Real L*fe

  • Joe Morgan once wrote the following in Sports Illustrated.

Joe Torre met with George Steinbrenner for a nice lunch in Tampa the other day, and I'm sure at some point the subject probably turned to the Yankees. And George, I'd bet, at some point looked at his manager and said, "#$!&@* the heck?"

Thus was the meme "Fuck the heck?" born.

V*deo G*mes

  • In the flash game Resurrection: Let the Evil Times Roll, you at some point acquire a "sleeping" demon fetus. The word "sleeping" is in quotes in your inventory, and you end up feeding it to a dog.
  • In Green Day Rock Band, Billie Joe Armstrong smells like shih.
  • Simple, easy to understand example from the Scout.
  • In Persona 2: Eternal Punishment, the characters occasionally swear, but some of this is left in. However, some of the more provocative swears are bleeped or censored out. This is especially prevalent with Ulala, who swears the most. (She starts off some battles saying, "Don't underestimate me you *bleep*ing bastards!) This actually doubles as Getting Crap Past the Radar, since you can clearly tell what the characters are saying (Such as when Baofu asks, "Who the f##k are you?"), but since they were bleeped, the game got away with a "T" rating in NA.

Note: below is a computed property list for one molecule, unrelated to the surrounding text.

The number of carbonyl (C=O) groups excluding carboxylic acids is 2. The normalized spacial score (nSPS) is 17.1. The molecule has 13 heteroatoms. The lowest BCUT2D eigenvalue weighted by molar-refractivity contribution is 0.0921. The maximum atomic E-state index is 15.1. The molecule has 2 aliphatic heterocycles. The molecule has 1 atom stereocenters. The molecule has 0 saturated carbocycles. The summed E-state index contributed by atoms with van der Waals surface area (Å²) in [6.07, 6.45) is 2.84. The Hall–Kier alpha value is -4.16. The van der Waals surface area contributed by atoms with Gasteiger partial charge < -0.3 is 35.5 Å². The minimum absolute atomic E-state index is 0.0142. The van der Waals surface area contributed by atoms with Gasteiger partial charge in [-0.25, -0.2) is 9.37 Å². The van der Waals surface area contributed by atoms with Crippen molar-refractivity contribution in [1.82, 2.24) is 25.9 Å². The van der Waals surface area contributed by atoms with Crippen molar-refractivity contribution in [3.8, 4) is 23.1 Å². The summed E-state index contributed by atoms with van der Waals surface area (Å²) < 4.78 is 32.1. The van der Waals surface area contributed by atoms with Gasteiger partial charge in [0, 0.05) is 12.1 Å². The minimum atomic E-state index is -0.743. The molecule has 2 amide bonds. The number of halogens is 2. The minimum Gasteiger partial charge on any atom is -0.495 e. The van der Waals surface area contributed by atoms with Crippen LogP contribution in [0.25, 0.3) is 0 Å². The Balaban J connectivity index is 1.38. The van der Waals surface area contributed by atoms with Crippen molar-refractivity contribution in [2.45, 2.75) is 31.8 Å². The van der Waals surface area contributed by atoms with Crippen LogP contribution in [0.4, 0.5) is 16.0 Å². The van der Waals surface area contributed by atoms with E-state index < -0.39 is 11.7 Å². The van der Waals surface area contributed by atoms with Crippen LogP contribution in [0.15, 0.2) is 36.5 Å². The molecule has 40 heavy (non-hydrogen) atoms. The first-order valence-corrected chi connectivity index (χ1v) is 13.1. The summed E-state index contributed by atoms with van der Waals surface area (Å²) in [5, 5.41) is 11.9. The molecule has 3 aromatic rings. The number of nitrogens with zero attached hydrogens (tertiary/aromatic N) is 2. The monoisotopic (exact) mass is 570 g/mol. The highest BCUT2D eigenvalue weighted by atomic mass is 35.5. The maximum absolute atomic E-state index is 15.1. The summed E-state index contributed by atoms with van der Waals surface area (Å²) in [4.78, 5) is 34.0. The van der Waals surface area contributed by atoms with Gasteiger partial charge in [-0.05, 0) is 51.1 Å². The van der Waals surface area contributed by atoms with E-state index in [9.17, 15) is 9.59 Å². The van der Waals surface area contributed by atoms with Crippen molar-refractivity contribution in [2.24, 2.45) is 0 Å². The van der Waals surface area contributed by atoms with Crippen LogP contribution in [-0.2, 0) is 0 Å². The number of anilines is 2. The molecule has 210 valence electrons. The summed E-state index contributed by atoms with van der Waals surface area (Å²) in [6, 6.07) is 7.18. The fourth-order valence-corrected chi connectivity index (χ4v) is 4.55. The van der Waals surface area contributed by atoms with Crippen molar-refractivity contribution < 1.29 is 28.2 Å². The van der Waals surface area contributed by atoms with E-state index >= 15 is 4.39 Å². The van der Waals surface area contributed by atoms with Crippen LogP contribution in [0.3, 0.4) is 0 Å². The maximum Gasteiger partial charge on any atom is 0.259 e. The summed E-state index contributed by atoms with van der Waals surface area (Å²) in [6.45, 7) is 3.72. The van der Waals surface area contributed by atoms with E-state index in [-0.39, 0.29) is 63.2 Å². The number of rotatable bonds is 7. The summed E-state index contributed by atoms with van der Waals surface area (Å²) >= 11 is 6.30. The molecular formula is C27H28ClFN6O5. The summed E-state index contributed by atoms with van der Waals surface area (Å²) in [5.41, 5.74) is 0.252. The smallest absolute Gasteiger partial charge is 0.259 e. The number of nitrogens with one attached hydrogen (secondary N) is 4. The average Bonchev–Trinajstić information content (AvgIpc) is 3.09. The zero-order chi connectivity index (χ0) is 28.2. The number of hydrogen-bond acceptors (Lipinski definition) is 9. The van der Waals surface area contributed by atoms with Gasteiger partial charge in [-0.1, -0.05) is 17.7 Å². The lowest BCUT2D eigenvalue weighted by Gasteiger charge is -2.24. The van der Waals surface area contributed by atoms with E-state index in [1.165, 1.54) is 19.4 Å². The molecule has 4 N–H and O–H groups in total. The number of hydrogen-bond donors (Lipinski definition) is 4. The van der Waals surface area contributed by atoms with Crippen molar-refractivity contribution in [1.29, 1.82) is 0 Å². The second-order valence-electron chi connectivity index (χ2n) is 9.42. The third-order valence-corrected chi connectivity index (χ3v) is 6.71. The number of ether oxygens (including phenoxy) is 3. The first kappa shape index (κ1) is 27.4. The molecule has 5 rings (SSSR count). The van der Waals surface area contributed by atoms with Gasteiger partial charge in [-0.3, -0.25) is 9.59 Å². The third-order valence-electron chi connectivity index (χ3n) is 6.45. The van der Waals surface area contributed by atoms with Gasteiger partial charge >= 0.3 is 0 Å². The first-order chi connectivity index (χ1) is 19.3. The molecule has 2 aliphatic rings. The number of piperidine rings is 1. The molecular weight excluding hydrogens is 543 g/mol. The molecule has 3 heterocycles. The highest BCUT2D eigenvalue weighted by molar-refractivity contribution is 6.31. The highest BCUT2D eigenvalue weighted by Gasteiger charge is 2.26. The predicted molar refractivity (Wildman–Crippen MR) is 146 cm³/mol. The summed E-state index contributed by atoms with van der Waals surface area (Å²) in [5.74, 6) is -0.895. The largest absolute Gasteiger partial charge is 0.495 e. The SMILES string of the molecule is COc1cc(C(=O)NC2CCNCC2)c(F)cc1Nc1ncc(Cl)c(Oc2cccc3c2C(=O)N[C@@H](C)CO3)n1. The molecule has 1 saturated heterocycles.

W*b Comics

W*b Or**inal

  • The Angry Video Game Nerd demonstrated this hypocrisy in one of his videos.
  • Happens often in Yu-Gi-Oh! The Abridged Series
  • Todd in the Shadows tries to show that even he doesn't have any N-Word Privileges during his review Kanye West and Jay-Z's "Niggas in Paris". The first time he had to say the name of the song, he stopped himself and asked for "Ni***as in Paris" to show up on screen. At the end of the review, he almost says it again, but stops once more and points to the bottom of the screen. It now says "Niggas in P***s". He sighs in disappointment. "What the hell do I pay you people for?"
  • Parodied in Source Wars: Day of Defeat vs. The Hidden: at the beginning the hosts mention that some viewers had problems with the uncensored swearing in the first episode, and so have their technical staff ready to censor their swears live. Said technical staff is shown to only consist of a sleepy old man, who either misses bleeping out swears entirely, or fails to do so until a few seconds after they're uttered.

Frank Futter: [The Hidden]'s off to the middle flag now, but he can't capture it because the point requires two people! You have got to be kidding me again!
Turd Schnugel: Didn't we think of this shit before the game started? [beep]

W**tern A***ation

  • South Park makes bleep noises all the time, deliberately, so it carries over to the DVD releases too. Since it's almost entirely adults who watch it anyway, we're perfectly capable of filling in the gaps for ourselves.
  • In one episode of Space Ghost Coast to Coast, Space Ghost calls his guest an asshole. The thing is, the bleep is between the syllables of the word, so it really doesn't cover anything up.

Egads, this trope is filthy! Hm, try spoilering out some of those apostrophes...

  1. No examples will be provided, because by their very nature, they are spectacularly NSFW.